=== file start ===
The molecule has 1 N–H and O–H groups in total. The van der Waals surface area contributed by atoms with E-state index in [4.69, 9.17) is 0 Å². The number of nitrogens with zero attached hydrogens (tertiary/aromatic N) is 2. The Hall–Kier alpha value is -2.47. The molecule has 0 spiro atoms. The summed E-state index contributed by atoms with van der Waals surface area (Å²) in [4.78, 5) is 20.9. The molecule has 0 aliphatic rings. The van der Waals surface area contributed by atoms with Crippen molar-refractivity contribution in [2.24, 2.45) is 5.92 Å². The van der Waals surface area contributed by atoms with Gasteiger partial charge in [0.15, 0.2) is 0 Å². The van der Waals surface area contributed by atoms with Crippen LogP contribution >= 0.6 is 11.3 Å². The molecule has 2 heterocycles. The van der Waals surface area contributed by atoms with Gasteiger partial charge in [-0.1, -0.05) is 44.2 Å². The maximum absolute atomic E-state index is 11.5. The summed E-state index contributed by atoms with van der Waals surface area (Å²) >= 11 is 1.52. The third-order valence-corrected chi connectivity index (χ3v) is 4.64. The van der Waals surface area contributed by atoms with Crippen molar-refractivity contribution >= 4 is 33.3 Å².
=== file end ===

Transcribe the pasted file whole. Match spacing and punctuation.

The molecule has 1 N–H and O–H groups in total. The van der Waals surface area contributed by atoms with E-state index in [4.69, 9.17) is 0 Å². The number of nitrogens with zero attached hydrogens (tertiary/aromatic N) is 2. The Hall–Kier alpha value is -2.47. The molecule has 0 spiro atoms. The summed E-state index contributed by atoms with van der Waals surface area (Å²) in [4.78, 5) is 20.9. The molecule has 0 aliphatic rings. The van der Waals surface area contributed by atoms with Crippen molar-refractivity contribution in [2.24, 2.45) is 5.92 Å². The van der Waals surface area contributed by atoms with Gasteiger partial charge in [0.15, 0.2) is 0 Å². The van der Waals surface area contributed by atoms with Crippen LogP contribution >= 0.6 is 11.3 Å². The molecule has 2 heterocycles. The van der Waals surface area contributed by atoms with Gasteiger partial charge in [-0.1, -0.05) is 44.2 Å². The maximum absolute atomic E-state index is 11.5. The summed E-state index contributed by atoms with van der Waals surface area (Å²) >= 11 is 1.52. The third-order valence-corrected chi connectivity index (χ3v) is 4.64. The van der Waals surface area contributed by atoms with Crippen molar-refractivity contribution >= 4 is 33.3 Å².